You may think that getting in a good nap during the day can help you with your sleep debt. In some cases, it can. But keep in mind that if you’re napping during the day and then finding yourself going to bed later at night or not getting quality sleep, it’s not helping repay your sleep debt.
Sticking to a bedtime routine throughout the week and on the weekends is the best way to ensure that you’re getting enough rest, and more often than not, you won’t need to nap during the day.
While you may be tempted to stay up later on weekends to catch up with friends, family, or the TV shows you missed during the week, you’re doing yourself a disservice. Sticking to a routine is better for your body and your quality of sleep.
4. Watch What You Put into Your Body
Too much caffeine throughout the day can impact how well you sleep at night. You may find yourself in an afternoon slump after lunch, but reaching for another cup of coffee or an energy drink is impacting your sleep.
Limit your caffeine intake to the morning. To energize yourself in the afternoon, eat some natural sugars such as fruit or grab some protein. You may also consider going for a quick, 15-minute walk to help perk yourself up.
At night, when you’re winding down after a long day, limit the amount of alcohol you consume. It may seem like it’s helping you get a good night’s rest, it’s not.
Alcohol makes it difficult for your body to go into deep sleep, so you’re not getting the quality of sleep you think you are. A few drinks are fine, but watch how much you consume.
5. Skip the Sleeping Pills
When it comes to falling asleep fast, there are a variety of over-the-counter and prescription products to help people sleep. It may be tempting to use these as a quick fix, but keep in mind that these are generally used as a short-term solution.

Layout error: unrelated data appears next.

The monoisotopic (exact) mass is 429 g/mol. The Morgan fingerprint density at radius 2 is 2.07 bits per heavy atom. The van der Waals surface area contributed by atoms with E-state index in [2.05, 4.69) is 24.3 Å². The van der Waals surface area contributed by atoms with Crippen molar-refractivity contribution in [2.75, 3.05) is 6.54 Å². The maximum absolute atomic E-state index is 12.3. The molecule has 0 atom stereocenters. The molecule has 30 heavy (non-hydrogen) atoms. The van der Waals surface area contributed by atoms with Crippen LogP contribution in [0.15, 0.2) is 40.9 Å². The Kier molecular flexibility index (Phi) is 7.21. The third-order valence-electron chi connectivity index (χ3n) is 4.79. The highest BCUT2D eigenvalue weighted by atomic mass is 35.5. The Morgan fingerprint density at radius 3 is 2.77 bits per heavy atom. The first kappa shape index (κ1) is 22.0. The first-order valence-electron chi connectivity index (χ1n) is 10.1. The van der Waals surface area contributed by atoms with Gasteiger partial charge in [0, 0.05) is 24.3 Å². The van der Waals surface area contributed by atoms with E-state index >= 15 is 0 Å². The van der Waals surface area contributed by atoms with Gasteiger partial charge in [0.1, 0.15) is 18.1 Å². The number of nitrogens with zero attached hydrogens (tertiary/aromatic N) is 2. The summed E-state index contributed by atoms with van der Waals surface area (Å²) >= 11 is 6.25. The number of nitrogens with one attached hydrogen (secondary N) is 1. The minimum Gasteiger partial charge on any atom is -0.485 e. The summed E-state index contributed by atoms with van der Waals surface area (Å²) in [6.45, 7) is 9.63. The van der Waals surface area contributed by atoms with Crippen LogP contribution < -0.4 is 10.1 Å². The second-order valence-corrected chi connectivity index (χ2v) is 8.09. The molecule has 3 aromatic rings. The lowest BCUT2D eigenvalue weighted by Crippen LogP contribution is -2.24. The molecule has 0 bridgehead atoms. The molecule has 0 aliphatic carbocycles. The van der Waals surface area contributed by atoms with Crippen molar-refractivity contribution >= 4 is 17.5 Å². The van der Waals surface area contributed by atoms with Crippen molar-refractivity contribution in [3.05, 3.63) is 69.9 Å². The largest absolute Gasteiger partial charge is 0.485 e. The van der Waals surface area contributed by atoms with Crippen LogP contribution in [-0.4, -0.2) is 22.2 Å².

While some people benefit from taking sleeping aids for a short amount of time, the vast majority of people abuse them, which can be harmful to health and hurt your sleeping ability. If you have questions about the effectiveness of sleeping pills, talk to your doctor.
The Bottom Line
Sleep is important. Humans can’t live without sleep. We need it to be able to function and to stay healthy. Sleep is when the brain and body repair themselves, without enough, you may find yourself feeling groggy, irritable, and unwell.
If you incorporate all of the suggestions above into your routine but still find yourself in sleep debt, you may have another issue that needs to be addressed by your doctor. Talk to them to find the best course of action so you can get a good night’s rest.
Sleep debt is a major concern for a lot of people. Thankfully, there are ways to repay this debt, and getting enough rest is beneficial in so many ways. Here’s to a good night’s rest!
More Resources to Help You Sleep Better
- The Ultimate Night Routine Guide: Sleep Better and Wake Up Productive
- The Importance of Sleep Cycles on Productivity (+ Tips to Improve Yours)
- 20 Tips to Get Your Bedtime Routine Started for a Better Tomorrow
- 15 Natural Insomnia Cures That You Haven’t Tried But Actually Work
- The Ultimate Guide to Help You Sleep Through the Night Tonight
Featured photo credit: Joanna Nix via unsplash.com
|||^||Scientific American: Can You Catch Up on Lost Sleep?|
|||^||Forbes: The Good And Bad News About Your Sleep Debt|
|||^||Sleep.org: How to Get Rid of Sleep Debt|